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Journal of Long-Term Effects of Medical Implants
SJR: 0.332 SNIP: 0.491 CiteScore™: 0.89

ISSN Print: 1050-6934
ISSN Online: 1940-4379

Journal of Long-Term Effects of Medical Implants

DOI: 10.1615/JLongTermEffMedImplants.v11.i12.90
12 pages

PART 3. GENERAL ARTICLE
Long-Term Follow-Up Study of Bioactive Bone Cement for Repairing a Segmental Defect in a Canine Femur

Shunsuke Fujibayashi
Department of Orthopaedic Surgery, Graduate School of Medicine, Kyoto University, Shogoin-kawahara-cho 54, Sakyo-ku, Kyoto 606-8507, Japan
Yoshinaga Senaha
Department of Orthopaedic Surgery, Graduate School of Medicine, Kyoto University, Shogoin-kawahara-cho 54, Sakyo-ku, Kyoto 606-8507, Japan
Satoshi Yoshihara
Nippon Electric Glass Co. Ltd., Seiran 2-7-1, Otsu 520-8639, Japan
Jiro Tamura
Department of Orthopaedic Surgery, Graduate School of Medicine, Kyoto University, Shogoin-kawahara-cho 54, Sakyo-ku, Kyoto 606-8507, Japan
Takashi Nakamura
Department of Orthopaedic Surgery, Graduate School of Medicine, Kyoto University, Shogoin-kawahara-cho 54, Sakyo-ku, Kyoto 606-8507, Japan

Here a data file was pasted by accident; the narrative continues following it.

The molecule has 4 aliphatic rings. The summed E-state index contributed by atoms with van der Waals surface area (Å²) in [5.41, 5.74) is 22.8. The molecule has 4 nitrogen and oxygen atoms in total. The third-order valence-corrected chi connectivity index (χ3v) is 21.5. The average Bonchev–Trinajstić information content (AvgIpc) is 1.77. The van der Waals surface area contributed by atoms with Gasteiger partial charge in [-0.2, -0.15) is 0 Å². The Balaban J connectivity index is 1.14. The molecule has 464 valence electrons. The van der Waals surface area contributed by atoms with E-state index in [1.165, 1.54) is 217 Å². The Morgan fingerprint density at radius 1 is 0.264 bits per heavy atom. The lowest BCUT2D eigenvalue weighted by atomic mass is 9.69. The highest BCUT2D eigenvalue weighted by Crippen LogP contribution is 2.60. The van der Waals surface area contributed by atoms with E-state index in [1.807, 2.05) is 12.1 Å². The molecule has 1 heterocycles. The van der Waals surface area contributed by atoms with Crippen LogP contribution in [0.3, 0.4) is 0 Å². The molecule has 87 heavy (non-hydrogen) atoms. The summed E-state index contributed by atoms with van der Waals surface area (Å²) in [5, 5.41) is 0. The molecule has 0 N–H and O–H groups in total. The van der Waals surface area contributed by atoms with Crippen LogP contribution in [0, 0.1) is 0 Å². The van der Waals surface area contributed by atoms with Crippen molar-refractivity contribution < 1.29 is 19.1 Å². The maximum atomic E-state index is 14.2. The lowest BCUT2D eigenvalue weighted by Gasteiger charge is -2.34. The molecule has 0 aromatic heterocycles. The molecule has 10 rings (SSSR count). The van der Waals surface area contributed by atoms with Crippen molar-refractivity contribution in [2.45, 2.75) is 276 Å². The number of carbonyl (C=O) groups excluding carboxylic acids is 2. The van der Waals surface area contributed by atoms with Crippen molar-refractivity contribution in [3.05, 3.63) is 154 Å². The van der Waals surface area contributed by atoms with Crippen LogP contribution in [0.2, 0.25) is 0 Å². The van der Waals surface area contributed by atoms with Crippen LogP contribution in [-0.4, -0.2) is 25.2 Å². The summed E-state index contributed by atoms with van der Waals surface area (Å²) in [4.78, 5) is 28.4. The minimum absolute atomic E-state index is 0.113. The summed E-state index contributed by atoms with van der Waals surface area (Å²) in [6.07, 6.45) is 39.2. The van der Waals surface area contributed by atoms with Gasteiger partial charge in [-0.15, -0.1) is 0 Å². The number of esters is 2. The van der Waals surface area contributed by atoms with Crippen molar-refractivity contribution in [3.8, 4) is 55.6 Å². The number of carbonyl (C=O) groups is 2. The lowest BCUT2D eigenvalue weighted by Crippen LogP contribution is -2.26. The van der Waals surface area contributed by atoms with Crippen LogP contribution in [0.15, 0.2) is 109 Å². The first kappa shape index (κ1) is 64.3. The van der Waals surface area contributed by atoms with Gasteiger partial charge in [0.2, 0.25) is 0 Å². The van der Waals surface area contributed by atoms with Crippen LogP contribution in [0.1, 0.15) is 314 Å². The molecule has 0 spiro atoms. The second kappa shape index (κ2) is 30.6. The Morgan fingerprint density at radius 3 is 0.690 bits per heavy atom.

ABSTRACT

We report on a 7-year long-term follow-up study of a bioactive bone cement (BA cement) that was used to repair a segmental defect in a canine femur. Bilateral femoral segmental defects were repaired with metallic implants that were fixed to the femur using two kinds of bone cement. The BA cement used in this study consists of an apatite- and wollastonite-containing glass ceramic (AW-GC) with a bis-phenol-α-glycidyl methacrylate (bis-GMA)-based resin. The bone-cement interface was examined histologically. Previous short-term studies have shown that using BA cement for segmental replacement of the canine femur produced excellent biomechanical and histological results. The BA cement maintained the fixation of a metallic implant to the femur very well. In contrast, the PMMA cement did not maintain alignment under long-term weight-bearing conditions. The results of histological examinations showed direct bonding between the BA cement and bone, while an intervening soft tissue layer was observed at the bone-cement interface with the PMMA cement. The BA cement bonded to the bone through a Ca-P-rich reactive layer, which was twice as thick after 7 years than it was at 26 weeks. No adverse effects of BA cement were observed during the 7-year observation period.